I have had a long-standing interest in American filibustering expeditions to the Caribbean and Latin America during the 1850s, and to my delight, I recently stumbled across a letter from Kentucky governor, U.S. Senator and Representative, and cabinet member John J. Crittenden, then serving as U.S. Attorney General, discussing the aftermath of Narciso López’s failed 1851 expedition to Cuba. In August 1851, […]
Having recently concluded a tour of some of the pioneer stations in Jefferson County, a “then and now” comparison between an early 20th century photo and one taken recently seemed appropriate. Floyd’s Station on the Middle Fork of Beargrass Creek, in present St. Matthews, was established by John Floyd in November of 1779. It is generally acknowledged to be the first […]
“Pish posh said Hieronymus Bosch.” – Nancy Willard I recently stumbled upon an arresting print in The Filson’s Special Collections. This brilliantly tinted picture is something of a mystery, since the signature of the artist is too faint to read. There is also German writing on the back of the print. However, written in English are the words “Herman Gunter […]
This begins a new feature of The Filson’s Blog. Historical images of buildings or a location from our collection will be juxtaposed with images from that same site today. The site and view might have changed little or it might be entirely different, with a new building, parking lot, etc. now there. Some of the changes might be for the better and in […]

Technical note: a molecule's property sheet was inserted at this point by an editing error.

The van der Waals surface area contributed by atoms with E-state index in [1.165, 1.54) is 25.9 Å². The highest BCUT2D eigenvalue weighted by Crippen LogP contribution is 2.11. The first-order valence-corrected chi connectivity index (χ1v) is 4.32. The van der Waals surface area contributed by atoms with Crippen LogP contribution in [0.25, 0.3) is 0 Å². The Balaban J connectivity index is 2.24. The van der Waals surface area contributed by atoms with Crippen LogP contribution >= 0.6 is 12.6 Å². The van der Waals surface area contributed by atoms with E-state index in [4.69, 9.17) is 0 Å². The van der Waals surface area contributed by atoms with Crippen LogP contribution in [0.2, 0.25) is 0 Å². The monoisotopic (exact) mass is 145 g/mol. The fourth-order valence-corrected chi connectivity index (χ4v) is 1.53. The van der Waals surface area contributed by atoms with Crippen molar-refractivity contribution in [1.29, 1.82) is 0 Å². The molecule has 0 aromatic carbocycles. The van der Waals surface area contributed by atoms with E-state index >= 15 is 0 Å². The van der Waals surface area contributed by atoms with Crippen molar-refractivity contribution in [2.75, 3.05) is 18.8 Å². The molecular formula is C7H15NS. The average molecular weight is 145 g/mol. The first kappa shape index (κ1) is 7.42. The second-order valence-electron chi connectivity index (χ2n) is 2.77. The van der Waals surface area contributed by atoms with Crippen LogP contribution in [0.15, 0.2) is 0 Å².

This article was originally written by Elizabeth Kissack and published in the spring 2005 issue of The Filson newsmagazine.
The love of the wilderness is more than a hunger for what is always beyond reach; it is also an expression of loyalty to the earth which bore us and sustains us, the only home we shall ever know, the only paradise we ever need – if only we had the eyes to see. – Edward Abbey, Desert Solitaire The following […]
There is a long history of cross-dressing in theatrical productions. Ancient Greek dramas, Japanese Kabuki theater, and Shakespeare’s plays all have a tradition of males performing female roles, as women were not allowed to appear on stage in these milieux. In the 19th and early 20th centuries, both men and women engaged in cross-dressing in vaudeville halls and the […]
Everyone has heard the old adage “sex sells”. The use of risque advertising was already well established by the 19th century. This amusing turn-of-the century handbill advertising the Meyer Cycle Co., a bicycle sales and repair shop, employs the image of an attractive woman and her ‘revealing’ clothing to catch the customers’ eye. The folded advertising card has the company information on […]
Using your dog to win an Easter egg hunt is not allowed, kids! Easter Egg Hunt, Al Blunk, 4 April 1947, Louisville, KY Or perhaps she is simply auditioning for the role of the Cadbury Easter Bunny!
Recently I had the pleasure of visiting the 21c Museum on West Main Street for the first time. The Museum has modern written all over it, from the high white walls to the steel accents to the high-gloss wood floors. Loving contemporary art as I do, I was pleasantly overwhelmed by the plethora of images in which to bask in […]